I was on a terrific “playdate.” My artist-teacher-friend had gathered about eight moms and their kids into her home in Belen, New Mexico. The kids were running delightfully amok in the backyard, climbing tree houses and petting the horse next door. The moms were gathered around a table. My friend hosting us said, “Hey, let’s make a vision board!” I thought I would rather die. I was sick to death of goal-setting in the work place.
While I believe in good planning and breaking things down into achievable steps, I also found goal-setting dangerous. Depending on the work setting, I had sometimes seen goal-setting and quotas used as a dare to prove a person couldn’t do something. I’d seen it used as a way to get people fired or to bully them. I’d found it very important to make sure that whatever you said you were going to do was actually going to happen.
Besides, goals tend to work sideways for me. I might knock on the door, but I preferred going through the window. When I write plays, they often end up produced by companies that I never knew existed at the time I started writing the play.
But I adored this friend, now holding her vision board from the previous year before me. Moms were listening thoughtfully, leaning on the table, which my friend had lovingly set with luscious paper and tempting arts supplies.
I decided to engage after her brief presentation. I asked her about the points she skimmed over. “Why did those two goals not work out last year?” I asked. She considered deeply and then said that they weren’t specific. Make money, but how? Have a show at a gallery, but she hadn’t envisioned making the artwork to go in the gallery.
Impressed by her thoughtfulness, honesty, and enthusiasm, I thought I’d give it a try. She is a smart and caring mom, a talented teacher. All the moms around the table had so much to offer. Who was I to bow out? And those were some colorful pens she’d set out….
She asked each of us to start by doodling a spiral at the center of a large piece of paper. Then she said to put the things I love most there, then to spiral out with words and images that equaled my dreams, specifically and sincerely, for the next year. Then we shared what we drew.
I was impressed. Moms admitted their struggles with work and life balance, their secret dreams, their hopes to do something special with their families — things people tended to leave out of most discussions of “vision.”
The next step was to go home and find images to cut out and paste on a super large piece of poster board. I found that these images revealed what I really cared about. Looking at the board made me happy. I wanted to do things like take my daughter into nature, and I did. I hadn’t realized how much it mattered to me. I found that many of the things I was forced to focus on, in my current life, were not what I actually cared about. Instead, I wanted to use my life, work, and writing energy to address economic injustice, environmental issues, international concerns.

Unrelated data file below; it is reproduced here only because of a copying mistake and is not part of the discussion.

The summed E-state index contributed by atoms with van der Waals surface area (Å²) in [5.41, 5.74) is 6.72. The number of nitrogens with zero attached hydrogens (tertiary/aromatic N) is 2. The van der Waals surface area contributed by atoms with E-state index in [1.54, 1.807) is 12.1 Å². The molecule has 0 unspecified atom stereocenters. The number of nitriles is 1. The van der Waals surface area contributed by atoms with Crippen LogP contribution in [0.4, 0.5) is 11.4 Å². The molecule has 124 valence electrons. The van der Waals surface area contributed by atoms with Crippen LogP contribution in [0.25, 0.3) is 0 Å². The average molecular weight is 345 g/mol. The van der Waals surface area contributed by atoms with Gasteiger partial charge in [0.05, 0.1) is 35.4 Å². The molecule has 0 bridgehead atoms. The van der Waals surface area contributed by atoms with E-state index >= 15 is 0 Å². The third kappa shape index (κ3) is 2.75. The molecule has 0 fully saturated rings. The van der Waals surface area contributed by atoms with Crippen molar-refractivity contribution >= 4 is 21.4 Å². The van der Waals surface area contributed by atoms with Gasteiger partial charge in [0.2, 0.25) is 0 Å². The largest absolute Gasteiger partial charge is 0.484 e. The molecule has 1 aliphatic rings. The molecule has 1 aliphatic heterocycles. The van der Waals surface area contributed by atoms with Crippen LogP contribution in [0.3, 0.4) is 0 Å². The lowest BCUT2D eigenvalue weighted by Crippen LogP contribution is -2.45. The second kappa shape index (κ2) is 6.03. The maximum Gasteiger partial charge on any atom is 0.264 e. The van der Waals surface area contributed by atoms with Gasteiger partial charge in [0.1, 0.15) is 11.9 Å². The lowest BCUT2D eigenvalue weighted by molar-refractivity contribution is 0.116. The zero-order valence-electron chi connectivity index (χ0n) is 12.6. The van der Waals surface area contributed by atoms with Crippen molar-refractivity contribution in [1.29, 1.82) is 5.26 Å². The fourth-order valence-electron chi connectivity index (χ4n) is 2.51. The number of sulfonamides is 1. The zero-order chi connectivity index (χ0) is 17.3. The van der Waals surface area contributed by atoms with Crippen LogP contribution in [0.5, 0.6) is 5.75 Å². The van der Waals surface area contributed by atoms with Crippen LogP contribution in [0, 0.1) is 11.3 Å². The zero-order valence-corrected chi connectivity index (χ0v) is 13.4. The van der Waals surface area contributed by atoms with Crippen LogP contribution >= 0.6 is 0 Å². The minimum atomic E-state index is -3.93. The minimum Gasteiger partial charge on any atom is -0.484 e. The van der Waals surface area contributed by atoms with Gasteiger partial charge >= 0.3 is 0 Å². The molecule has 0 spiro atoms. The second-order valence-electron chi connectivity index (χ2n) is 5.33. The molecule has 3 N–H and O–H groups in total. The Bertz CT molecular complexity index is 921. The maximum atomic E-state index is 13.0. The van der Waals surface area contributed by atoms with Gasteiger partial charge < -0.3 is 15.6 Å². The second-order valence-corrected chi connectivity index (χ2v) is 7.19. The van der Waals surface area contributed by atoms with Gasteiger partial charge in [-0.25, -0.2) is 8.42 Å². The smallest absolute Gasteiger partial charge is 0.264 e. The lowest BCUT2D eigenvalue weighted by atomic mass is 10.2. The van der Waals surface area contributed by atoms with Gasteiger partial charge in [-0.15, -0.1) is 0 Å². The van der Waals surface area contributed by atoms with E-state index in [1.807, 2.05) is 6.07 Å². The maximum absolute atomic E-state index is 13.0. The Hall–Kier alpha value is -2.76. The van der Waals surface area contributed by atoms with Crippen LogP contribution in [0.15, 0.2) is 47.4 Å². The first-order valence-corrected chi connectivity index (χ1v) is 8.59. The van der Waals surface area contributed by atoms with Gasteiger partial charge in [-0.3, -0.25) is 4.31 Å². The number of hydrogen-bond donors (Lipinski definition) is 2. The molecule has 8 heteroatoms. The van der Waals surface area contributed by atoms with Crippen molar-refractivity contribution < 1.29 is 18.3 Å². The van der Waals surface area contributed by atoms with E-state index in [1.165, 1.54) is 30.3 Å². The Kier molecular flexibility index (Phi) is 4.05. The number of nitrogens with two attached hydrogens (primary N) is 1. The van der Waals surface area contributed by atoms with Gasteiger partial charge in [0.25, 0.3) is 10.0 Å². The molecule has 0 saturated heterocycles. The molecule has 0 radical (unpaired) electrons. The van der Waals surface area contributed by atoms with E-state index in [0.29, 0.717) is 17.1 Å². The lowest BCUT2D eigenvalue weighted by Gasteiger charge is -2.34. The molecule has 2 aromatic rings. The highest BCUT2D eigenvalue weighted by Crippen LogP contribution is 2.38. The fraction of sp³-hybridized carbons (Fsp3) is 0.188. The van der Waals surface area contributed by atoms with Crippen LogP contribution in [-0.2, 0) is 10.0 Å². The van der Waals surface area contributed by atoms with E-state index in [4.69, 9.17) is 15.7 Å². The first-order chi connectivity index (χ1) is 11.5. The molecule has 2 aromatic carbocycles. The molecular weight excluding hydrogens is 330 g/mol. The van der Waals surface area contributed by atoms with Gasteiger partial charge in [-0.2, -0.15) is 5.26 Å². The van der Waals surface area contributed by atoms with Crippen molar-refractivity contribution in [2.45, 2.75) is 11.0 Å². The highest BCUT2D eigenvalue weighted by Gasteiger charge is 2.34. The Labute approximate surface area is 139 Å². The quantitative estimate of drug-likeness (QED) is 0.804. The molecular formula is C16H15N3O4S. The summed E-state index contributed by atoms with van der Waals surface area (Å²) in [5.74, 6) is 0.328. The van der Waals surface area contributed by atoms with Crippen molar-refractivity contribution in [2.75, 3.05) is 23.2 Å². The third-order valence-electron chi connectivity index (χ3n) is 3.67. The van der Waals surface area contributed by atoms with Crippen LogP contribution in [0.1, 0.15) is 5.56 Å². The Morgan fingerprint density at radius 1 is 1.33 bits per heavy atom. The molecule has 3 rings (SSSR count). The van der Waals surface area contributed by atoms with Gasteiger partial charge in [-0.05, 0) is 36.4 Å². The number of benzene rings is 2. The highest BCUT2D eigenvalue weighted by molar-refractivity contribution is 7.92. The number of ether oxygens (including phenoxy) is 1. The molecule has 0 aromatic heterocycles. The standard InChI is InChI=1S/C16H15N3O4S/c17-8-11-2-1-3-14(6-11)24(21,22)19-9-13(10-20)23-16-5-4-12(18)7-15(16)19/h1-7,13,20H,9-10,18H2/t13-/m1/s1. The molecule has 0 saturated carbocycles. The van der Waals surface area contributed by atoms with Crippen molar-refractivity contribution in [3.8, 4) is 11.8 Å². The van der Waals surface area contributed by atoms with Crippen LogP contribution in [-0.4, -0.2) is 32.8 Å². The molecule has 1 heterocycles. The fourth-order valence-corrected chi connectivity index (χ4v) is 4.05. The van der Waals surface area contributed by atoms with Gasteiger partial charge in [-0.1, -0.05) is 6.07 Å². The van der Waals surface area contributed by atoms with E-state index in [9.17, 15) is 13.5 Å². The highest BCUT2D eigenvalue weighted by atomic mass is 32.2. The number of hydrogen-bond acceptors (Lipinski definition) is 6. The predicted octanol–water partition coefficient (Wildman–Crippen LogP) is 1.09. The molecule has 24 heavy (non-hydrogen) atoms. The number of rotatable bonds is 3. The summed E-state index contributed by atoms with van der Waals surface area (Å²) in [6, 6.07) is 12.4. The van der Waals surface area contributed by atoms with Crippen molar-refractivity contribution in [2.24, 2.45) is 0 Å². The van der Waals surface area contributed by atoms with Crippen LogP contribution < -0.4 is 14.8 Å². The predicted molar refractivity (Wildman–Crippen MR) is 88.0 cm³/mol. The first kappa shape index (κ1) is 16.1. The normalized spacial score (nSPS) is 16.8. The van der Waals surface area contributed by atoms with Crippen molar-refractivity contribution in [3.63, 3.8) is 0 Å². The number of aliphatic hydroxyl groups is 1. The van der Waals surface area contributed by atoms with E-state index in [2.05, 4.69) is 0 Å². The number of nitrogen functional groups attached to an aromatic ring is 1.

Thanks to the board, I began to recognize opportunities that crossed my path. For example, when I was asked to attend a retreat of an organization called “Theatre Without Borders” in Santa Fe, with some of the theater artists I most admire in the nation, I suddenly realized that I could help their valuable work by writing about them. They are a network of theater artists around the world who are interested in international exchange, their projects include peace building work, human rights initiatives, inter-cultural diplomacy, sometimes even helping theater artists get out of danger, not unlike Amnesty International. I went up to one of their leaders, who I greatly admired and said, “I know it sounds funny, but I have this vision….” She said it didn’t sound funny at all. I’m going to write an article about their work in a national theater magazine to be published this May. I’ve just written a monologue in response to the Newton massacre that was performed in a Theatre Action that was part of the March on Washington for gun control, and is about to be published in an anthology. A group in Pittsburg is planning to use this monologue as part of program to discuss gun violence in high schools. It might be a small thing, but it makes me feel like, if my talents are a marble, I’m stacking them up on a side of the table I care about.
I’m quite amazed how much of my old life, which wasn’t working, has fallen away. Some of that change led to me moving away from my beautiful friend and my treasured community in New Mexico — it hasn’t all been easy. But these friends are as close to me as ever in my heart. I know we will see each other again. My friend who got me to make the vision board says my family can stay with hers when we visit. She claims we might see more of her than ever. What amazes me about my vision board is that the images I pasted there gradually became the actual focus of my days and my work.